The record shows that the student has been diagnosed as having an anxiety disorder. His high levels of anxiety interfere at times with his functioning and learning. The student also has been diagnosed as having PDD. He has difficulty with social interaction and the pragmatic aspects of language, as well as sifting through information and responding appropriately. Additionally, the student has a nonverbal learning disability in that he has difficulty with abstract or inferential reasoning, including mathematical reasoning. The student also has significant visual motor integration deficits. As noted above, the private psychologist opined that a structured, routine, predictable environment would be beneficial to the student, and that he would benefit from small group and individual instruction. Noting that the student was then attending Adirondack, the psychologist recommended certain modifications, including a special education specialist/teacher to help individualize his program and work on areas of weakness. The psychologist also recommended specific strategies to address the student’s weaknesses in critical thinking skills, social skills and anxiety management. Her findings and recommendations were not refuted.
Adirondack is not a school for students with special needs (Transcript p. 373), and there is no evidence that the school provided any primary or supplemental special education instruction to the student. During the 1999-2000 school year, there were 38 students enrolled in grades seven through 12. The school provided classes with low student:teacher ratios in a small, nurturing environment. However, there is nothing in the record demonstrating that Adirondack provided an individualized program, as the private psychologist had recommended, nor any information in the record indicating how Adirondack addressed the student’s deficits associated with his diagnosis of PDD, such as difficulties with social interaction and pragmatic language skills. The record does not show how, if at all, Adirondack assisted the student in evaluating information and responding appropriately. Similarly, except for placing the student in a math tutorial when the traditional math class became too stressful for him, there is no specific information in the record showing how Adirondack addressed the student’s deficits associated with his nonverbal learning disability including difficulties with abstract or inferential reasoning (Transcript p. 392).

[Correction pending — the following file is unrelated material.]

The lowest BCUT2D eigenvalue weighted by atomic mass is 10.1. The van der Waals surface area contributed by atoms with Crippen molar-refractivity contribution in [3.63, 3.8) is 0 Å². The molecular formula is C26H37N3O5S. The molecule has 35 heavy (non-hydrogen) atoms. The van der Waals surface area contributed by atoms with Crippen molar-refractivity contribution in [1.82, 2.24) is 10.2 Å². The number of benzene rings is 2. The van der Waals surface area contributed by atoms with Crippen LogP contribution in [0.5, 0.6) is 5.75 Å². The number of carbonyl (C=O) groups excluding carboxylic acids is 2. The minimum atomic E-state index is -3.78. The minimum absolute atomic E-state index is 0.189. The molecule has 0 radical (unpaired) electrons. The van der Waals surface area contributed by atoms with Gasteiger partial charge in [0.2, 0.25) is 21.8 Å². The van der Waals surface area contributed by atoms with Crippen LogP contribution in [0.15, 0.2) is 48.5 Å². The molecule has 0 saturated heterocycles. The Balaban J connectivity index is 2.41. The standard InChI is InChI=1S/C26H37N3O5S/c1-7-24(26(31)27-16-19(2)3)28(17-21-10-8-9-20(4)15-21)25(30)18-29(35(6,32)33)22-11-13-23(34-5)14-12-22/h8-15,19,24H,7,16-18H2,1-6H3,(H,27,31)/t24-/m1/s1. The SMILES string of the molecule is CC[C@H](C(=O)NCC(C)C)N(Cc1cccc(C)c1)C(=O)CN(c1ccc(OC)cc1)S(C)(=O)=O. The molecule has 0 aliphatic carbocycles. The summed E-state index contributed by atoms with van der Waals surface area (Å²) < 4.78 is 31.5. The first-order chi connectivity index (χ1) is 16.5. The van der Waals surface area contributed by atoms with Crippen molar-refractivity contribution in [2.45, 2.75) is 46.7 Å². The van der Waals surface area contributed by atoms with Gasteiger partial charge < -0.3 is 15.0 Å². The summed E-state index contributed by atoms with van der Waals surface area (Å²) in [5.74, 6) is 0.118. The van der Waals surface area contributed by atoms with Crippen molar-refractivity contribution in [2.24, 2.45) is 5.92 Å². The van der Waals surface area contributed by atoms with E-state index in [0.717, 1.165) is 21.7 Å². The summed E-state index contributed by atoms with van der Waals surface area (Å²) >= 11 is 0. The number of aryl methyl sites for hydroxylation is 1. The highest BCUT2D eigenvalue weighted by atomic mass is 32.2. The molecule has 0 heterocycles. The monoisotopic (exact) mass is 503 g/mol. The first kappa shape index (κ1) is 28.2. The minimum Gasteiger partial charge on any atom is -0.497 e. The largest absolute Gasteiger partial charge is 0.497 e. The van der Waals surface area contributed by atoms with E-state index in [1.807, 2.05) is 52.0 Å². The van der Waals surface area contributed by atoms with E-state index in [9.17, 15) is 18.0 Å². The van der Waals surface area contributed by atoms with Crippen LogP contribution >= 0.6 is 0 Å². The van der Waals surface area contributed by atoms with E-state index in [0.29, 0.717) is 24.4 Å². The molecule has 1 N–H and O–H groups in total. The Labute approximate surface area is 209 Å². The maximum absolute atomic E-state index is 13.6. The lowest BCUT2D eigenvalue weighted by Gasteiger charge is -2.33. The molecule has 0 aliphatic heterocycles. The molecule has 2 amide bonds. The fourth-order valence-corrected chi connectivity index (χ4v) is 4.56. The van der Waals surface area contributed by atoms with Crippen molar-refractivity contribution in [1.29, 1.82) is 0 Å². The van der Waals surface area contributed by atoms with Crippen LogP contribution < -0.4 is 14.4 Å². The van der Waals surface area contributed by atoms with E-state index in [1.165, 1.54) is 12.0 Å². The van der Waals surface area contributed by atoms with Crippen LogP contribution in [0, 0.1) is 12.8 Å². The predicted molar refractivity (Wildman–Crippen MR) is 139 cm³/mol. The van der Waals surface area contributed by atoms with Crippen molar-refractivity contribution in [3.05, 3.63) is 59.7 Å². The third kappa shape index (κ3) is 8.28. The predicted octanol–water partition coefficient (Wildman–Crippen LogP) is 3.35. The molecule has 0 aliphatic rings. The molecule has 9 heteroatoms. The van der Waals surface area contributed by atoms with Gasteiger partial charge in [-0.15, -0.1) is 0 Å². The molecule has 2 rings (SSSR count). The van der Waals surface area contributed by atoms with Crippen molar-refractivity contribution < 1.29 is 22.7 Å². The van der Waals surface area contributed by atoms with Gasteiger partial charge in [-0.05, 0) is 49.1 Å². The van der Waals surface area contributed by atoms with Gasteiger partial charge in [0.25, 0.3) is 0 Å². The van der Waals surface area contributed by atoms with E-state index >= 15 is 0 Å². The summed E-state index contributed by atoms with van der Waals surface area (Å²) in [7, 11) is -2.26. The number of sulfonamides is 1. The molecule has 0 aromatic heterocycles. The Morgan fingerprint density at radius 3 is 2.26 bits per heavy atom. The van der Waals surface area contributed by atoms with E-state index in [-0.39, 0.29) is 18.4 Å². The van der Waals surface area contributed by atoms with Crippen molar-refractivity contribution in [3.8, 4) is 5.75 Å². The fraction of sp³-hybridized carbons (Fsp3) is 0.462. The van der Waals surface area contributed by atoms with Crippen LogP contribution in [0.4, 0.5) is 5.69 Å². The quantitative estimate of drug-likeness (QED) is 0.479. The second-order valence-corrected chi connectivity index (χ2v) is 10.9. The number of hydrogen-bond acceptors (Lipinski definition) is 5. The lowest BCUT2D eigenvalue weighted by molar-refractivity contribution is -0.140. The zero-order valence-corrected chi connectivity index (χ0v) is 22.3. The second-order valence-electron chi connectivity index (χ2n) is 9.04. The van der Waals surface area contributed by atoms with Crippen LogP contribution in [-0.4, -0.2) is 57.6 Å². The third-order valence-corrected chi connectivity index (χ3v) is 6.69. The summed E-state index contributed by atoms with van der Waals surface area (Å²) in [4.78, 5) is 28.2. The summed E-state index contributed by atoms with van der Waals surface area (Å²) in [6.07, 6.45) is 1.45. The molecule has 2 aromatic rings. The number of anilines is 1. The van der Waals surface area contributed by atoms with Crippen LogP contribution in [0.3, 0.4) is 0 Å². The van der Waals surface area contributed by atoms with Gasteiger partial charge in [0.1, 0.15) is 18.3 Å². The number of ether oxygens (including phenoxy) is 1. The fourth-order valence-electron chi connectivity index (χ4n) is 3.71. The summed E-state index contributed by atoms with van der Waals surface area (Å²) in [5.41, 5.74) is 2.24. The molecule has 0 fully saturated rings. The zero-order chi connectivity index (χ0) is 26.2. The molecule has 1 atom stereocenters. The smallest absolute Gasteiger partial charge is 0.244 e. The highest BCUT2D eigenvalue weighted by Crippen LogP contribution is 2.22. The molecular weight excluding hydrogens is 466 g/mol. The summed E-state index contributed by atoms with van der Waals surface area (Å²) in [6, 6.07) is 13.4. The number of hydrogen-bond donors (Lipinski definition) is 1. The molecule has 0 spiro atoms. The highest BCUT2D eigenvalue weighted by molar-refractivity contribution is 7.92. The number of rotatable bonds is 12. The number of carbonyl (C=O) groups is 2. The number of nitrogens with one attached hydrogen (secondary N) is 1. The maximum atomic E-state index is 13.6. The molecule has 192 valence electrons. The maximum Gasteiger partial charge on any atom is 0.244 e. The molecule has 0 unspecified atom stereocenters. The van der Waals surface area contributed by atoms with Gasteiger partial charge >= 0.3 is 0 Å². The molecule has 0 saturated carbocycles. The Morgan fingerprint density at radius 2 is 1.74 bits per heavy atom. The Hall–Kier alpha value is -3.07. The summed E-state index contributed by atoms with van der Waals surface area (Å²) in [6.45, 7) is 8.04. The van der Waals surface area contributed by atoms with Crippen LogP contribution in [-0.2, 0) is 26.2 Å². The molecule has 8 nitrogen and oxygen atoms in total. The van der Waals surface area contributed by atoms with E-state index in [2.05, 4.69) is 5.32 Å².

As noted above, this student had special education needs. However, respondent has not demonstrated how Adirondack’s program addressed any of her son’s special education needs. Although there is some suggestion in the record that the student’s anxiety may have lessened at Adirondack because of reduced academic expectations for him at that school (Transcript p. 272), I cannot find that it affords an adequate basis for concluding that the school addressed his special education needs. The student did receive counseling and physical therapy while attending Adirondack, but those services were provided by the school district. Based upon the information before me, I am unable to find that the program at Adirondack met the student’s special education needs. Accordingly, I must find that respondent has not met her burden with respect to the second criterion for an award of tuition reimbursement (Application of the Bd. of Educ., Appeal No. 00-052; Application of a Child with a Disability, Appeal No. 01-030).